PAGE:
From Minnesota to California to England to China, let's explore the diverse world of interchange designs.
The interchange has long been the main way to move travelers from one roadway to another. The concept was first patented in 1912. Since then, as more and more people use our roads, increasingly complex systems have been invented to accommodate them.
To get a better understanding of this important transportation infrastructure, we connected with SEH interchange designer Scott Hotchkin, PE, who shared his insight on a variety of different service and system interchange designs.
We’ll start with the basics.
Before setting out, we should explain that there are, according to Hotchkin, two main types of interchanges: service interchanges and system interchanges.
Service interchanges exist between a freeway or controlled access facility (typically high-speed, high-traffic roadways) and a lower-class roadway such as an arterial or collector (lower speed roadways). System Interchanges exist between two or more freeways or controlled access facilities.
The diamond interchange, and its iterations, are the prevailing service interchange design. We’ll begin in Minnesota with examples of each.
A diamond interchange involves four ramps, exiting and entering the highway. These designs are very economical because, compared to other options, they require less land and materials. Some of the first diamond interchanges were developed along the Pasadena Freeway in Los Angeles in 1941.
A tight diamond has the same general form as the conventional diamond. But, as the name suggests, the spacing of the design is tighter. The spacing between the two at-grade intersections (intersections directing travelers either onto or off of the arterial) is usually between 250 and 400 feet, says Hotchkin.
The single point diamond interchange is also known as a single point urban interchange (SPUI). As you can see, SPUIs have only one at-grade intersection on the minor road. However, according to Hotchkin, they are more expensive than traditional interchange options due to the need for a longer, wider bridge. The first SPUI sprang up in 1974 in Clearwater, Florida.
The double crossover diamond (DCD), or diverging diamond interchange (DDI), was first developed in France and brought to North America around 2002. It is the latest new interchange form developed in the past 30 years. Because of this, it comes with a learning curve for many drivers. The setup is initially confusing because drivers have to drive on the opposite side of the road as the roadways diverge. But, once learned, this design yields significant safety improvements for both drivers and pedestrians, says Hotchkin. Click here to see a visualization of how a DDI works.
Partial cloverleaf interchanges, also called “parclos,” use one, two or three loops for left turn movements. Parclos are highly adaptable and can accommodate high traffic volumes. According to Hotchkin, they are especially advantageous when one or more corners of the interchange must be avoided due to right of way or environmental restrictions.
A system interchange controls traffic where two freeways meet. Unlike the service interchanges we've seen so far, which exist at the intersection of a high-speed, high-traffic freeway and a less busy, lower traffic collector road. We’ll begin with more common examples before moving on to highly uncommon system interchanges across the world.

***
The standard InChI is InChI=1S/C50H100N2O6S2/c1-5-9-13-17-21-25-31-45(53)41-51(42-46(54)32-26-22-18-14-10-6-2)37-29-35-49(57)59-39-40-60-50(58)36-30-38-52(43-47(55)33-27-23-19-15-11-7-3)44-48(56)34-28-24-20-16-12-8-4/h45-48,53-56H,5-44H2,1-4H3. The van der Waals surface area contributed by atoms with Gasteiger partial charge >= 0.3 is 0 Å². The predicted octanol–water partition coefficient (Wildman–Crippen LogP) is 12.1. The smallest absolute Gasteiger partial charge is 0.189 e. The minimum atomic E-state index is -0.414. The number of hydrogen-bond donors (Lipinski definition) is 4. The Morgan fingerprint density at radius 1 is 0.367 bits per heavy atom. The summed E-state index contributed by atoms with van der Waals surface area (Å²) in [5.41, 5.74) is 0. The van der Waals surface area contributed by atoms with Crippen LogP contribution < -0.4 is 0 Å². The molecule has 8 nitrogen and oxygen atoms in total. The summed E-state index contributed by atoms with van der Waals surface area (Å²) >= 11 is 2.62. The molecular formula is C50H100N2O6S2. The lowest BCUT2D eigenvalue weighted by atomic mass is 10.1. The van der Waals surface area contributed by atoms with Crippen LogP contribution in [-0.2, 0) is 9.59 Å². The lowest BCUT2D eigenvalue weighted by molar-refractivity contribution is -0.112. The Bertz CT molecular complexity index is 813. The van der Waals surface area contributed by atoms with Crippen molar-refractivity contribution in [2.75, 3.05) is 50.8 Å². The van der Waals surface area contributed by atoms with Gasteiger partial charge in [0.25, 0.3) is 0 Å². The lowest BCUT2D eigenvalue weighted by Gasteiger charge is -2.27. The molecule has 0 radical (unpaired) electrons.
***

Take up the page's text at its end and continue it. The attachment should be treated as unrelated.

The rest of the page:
The cloverleaf design eliminates the need for traffic signals and keeps motorists moving. However, weaving is a problem that may lead to a breakdown in traffic operation and more accidents. The cloverleaf was the first interchange design constructed in the United States. It was built in Woodbridge, New Jersey in 1928.
The directional interchange design often requires less right of way than a cloverleaf design. The primary disadvantage is increased cost because of the need for multiple-level structures. Directional interchanges are often warranted in certain urban areas where traffic volumes are very high and high-speed maneuvering is desired.
The stack interchange design eliminates the need for looping and weaving, making for easier transitions. However, they tend to be costly and take up a lot of land to implement. The first four-level stack interchange was built in Los Angeles, around 1952.
Now that we’ve taken a look at more common examples of system interchanges, we’ll fly around the world for one-of-a-kind examples.
This three-level roundabout just outside Leeds, England, is perhaps most famous for how poorly it works, causing standstills during rush hour. The interchange was built in the 1970s, and has been unable to sustain traffic loads that pass through the area.
This stack interchange is considered a “complete interchange” because it allows drivers to exit in all possible directions. The interchange was featured in the movie “Speed,” where a bus jumped across an unfinished section of the freeway.
We end our tour at an interchange in Shanghai, China, that may make you feel like you’re on the world’s largest roller coaster. This bridge interchange spirals upward before providing an exit. These interchanges are often used on steep terrain, or when the approaching road terminates too far from the end of the bridge.
As we’ve seen, interchanges around the world are as varied as the challenges they solve. Different solutions are better in certain conditions. It’s through the ingenuity and vision of highway designers around the world that we're able to keep moving from one place to another.
Scott Hotchkin, PE, is a highway designer dedicated to safe and efficient interchange designs. Contact Scott
*Some images may contain unusual visual distortions resulting from Google's mapping software.